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First the link to this week’s complete list as HTML and as PDF.
As if widespread misuse of data dredging and applying single-outcome tests to multivariate analyses were not enough Nieuwenhuis et al. have uncovered yet another widely spread use of bad statistics.
It seems the Aquatic Ape hypothesis espoused by Elaine Morgan and spurned by everybody else is not that silly after all. At least Niemitz from FU Berlin ought to know what he’s talking about.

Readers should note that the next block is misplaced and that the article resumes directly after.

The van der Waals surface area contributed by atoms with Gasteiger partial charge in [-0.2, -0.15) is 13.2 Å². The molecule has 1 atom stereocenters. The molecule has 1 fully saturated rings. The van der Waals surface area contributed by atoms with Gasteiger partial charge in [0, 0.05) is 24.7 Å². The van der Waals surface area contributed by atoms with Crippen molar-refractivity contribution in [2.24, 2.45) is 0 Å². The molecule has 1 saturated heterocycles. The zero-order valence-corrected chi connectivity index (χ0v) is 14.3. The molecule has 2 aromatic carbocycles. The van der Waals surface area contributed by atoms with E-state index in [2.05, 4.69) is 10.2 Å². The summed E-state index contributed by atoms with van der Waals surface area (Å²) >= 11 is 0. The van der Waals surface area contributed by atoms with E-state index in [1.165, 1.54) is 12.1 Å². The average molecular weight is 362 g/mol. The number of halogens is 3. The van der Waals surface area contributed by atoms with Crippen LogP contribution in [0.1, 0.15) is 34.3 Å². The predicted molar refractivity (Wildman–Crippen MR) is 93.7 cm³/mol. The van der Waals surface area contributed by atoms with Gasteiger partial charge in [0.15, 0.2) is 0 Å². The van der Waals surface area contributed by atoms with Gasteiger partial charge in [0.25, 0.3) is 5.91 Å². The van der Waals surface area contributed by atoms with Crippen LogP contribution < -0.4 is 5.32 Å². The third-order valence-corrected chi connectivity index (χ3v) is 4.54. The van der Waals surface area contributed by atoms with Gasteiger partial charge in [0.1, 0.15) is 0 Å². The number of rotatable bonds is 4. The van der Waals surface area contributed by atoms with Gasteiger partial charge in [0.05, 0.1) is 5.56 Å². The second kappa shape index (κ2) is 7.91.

Different habitats house different prey animals and thus encourage different hunting strategies. If this conclusion seems too trivial to publish, Knell \& Hill don’t agree. I can’t honestly see them adding much of substance to the sentence above, though. Making averages from the few data points in figure 6 seems ridiculous, yet those are, what they use in their argument, though it admittedly gets better in figure 11. They quote rates as dimensionless numbers. While it is rather obvious where to add a "per year" to their equation and to the cull rate in table one the same can’t be said for table 2. Are the rates quoted per month, per season (of unspecified length), or per year. If the latter, is per year set equal to per season, as each season occurs once in a year or is it calculated in the usual way, like driving 50 miles per hour when the whole journey of five miles takes about fifteen minutes in all or like the power of a laser pulse is given in Watts when the length of the pulse is far shorter than a second. Published data with lacking or meaningless units are worthless.
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